Calls for anti-racist education have been made nationally (24, 25). However, these efforts have been mostly student-led or elective, and lack established support (8). Effective and critically anti-racist health justice education is not yet institutionalized in US medical education (3).
What Is Your Theory? The Shortcomings of the Biomedical Model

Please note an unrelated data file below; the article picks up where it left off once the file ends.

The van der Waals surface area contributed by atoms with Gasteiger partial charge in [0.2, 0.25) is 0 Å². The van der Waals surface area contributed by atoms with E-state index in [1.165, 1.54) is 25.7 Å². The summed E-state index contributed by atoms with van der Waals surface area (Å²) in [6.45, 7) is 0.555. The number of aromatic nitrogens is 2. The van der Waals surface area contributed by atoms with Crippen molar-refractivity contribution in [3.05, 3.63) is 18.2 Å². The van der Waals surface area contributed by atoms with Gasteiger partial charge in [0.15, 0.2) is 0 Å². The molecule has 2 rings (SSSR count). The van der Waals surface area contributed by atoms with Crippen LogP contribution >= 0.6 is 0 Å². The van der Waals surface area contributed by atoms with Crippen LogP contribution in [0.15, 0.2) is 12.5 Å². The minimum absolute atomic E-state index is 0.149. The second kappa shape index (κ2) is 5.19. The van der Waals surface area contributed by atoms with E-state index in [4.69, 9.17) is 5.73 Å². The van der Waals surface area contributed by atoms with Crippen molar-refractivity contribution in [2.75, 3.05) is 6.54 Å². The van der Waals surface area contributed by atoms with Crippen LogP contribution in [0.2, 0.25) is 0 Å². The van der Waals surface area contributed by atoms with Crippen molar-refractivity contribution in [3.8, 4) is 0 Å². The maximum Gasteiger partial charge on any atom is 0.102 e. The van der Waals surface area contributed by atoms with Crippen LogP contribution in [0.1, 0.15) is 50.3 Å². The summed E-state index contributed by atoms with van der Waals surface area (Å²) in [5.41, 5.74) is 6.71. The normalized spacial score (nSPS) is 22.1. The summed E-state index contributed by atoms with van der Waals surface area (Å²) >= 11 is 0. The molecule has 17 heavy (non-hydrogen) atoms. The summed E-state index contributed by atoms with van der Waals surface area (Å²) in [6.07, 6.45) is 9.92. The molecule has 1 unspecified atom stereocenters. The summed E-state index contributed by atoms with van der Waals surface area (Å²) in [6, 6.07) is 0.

The biomedical model (BM) characterizes bodies as machines, and disease as machine malfunction: pathology arises when biological components (hormones, tissues) are impaired (26–28). As Krieger states, this paradigm “divorce[s] external forces from the internal mechanisms: it focuses on the inner-workings of the machine…rather than interrogating factors that shape the contexts within which the machine acts (how was the machine built? Where does it thrive?)” (28). This focus on individual machinations relays that the source of disease—and disease disparities—is found within the body's borders, divorcing human health from socio-political realities (29). Because pathology is understood to arise from/in bodies, its presumed solutions do too. Proposed treatments engage only individual machines, and include pharmaceuticals, surgeries, and behavior changes (27, 29).